Whether it's the low-growing moss or creeping phlox (Phlox subulata) or the tall, upright garden phlox (Phlox paniculata), this family of fragrant and colorful perennial flowers can find a place in just about any garden setting, from a shady corner to a cottage garden bed or cascading over a rock wall. The word “phlox” comes from the Greek, meaning “a flame,” and this flower burns bright with stunning colors. Most phlox varieties are hardy in zones 3 to 9 and are easy to grow.
All phlox flowers are five-petaled. Garden or tall phlox varieties have large clusters of flowers atop sturdy stems that can grow up to 5 feet tall and 2 feet wide. Colors range from white, pink, lavender, red, salmon and purple. The flowers are very fragrant and attract bees, butterflies and even the occasional hummingbird. Garden phlox blooms from summer to fall.
Creeping or moss phlox also has fragrant flowers, but is an evergreen trailing perennial that only grows up to 6 inches high. This spreading variety can reach up to 2 feet in width. Creeping phlox is a spring bloomer.
Where to Plant
Tall phlox prefers full sun while creeping phlox varieties like partial shade. Any well-drained soil is acceptable. If planting phlox in groups, space tall garden phlox at least 2 feet apart and creeping phlox at least 1 foot apart. These low growers can be planted in rock gardens, at the front of a border, along a walkway or trailing over a wall. Tall phlox should be planted toward the back of the border or grouped together in a cottage garden setting.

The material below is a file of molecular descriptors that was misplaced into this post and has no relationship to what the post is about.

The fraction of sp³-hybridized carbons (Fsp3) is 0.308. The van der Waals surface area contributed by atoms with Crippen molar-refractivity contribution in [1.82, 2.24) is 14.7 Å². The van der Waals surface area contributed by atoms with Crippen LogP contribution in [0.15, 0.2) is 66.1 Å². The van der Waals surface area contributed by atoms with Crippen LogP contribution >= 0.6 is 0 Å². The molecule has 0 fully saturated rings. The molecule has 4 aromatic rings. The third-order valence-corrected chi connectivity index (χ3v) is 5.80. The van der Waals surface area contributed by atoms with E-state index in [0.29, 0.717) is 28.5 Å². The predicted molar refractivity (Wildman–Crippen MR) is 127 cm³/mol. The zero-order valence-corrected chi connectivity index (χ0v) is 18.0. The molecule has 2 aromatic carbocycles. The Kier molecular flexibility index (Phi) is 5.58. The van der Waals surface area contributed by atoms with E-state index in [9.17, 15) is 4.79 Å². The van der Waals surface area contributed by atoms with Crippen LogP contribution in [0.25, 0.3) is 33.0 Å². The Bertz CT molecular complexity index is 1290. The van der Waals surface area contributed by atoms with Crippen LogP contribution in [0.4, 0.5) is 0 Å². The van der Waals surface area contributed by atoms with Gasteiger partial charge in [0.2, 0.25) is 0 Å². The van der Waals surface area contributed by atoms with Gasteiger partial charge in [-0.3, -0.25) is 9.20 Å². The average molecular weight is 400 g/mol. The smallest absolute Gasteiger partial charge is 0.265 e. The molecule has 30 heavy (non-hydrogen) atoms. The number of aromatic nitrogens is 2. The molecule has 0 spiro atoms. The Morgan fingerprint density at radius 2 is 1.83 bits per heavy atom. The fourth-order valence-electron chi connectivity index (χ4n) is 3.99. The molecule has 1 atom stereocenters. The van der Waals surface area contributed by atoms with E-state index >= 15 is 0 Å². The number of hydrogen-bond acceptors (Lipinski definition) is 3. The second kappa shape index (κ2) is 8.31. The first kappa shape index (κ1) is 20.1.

How to Plant
Plant nursery stock in the spring after the last frost. Dig a hole to accommodate your phlox, making sure the soil is loosened around the sides to give the roots room to grow. Place the phlox in the hole, backfill with soil, and compact the earth. Water generously.
Water regularly, and give extra water during excessive heat or periods of drought. Phlox can be given an all-purpose fertilizer once a month. Deadhead tall varieties when flowers are spent to make room for new blooms to open. In the fall, shear tall phlox to about 6 inches from the ground. Creeping varieties can also benefit from an annual cutting back. Mulch creeping phlox to protect their shallow roots over the winter months.
Diseases and Pests
Spider mites and powdery mildew can be problematic for phlox but, with a bit of care, can easily be remedied. Spider mites are the result of very hot, dry periods when the plant doesn't receive adequate watering. Creeping varieties are more susceptible to spider mites. Hose off the plant and provide regular watering.
Tall phlox is prone to powdery mildew, which is a result of too much shade, too much water, and not enough air circulation. Thin out the phlox by removing some of the inner branches in the clump. If the plants are too close together, they may need to be transplanted. Don't allow the roots to become waterlogged by over-watering.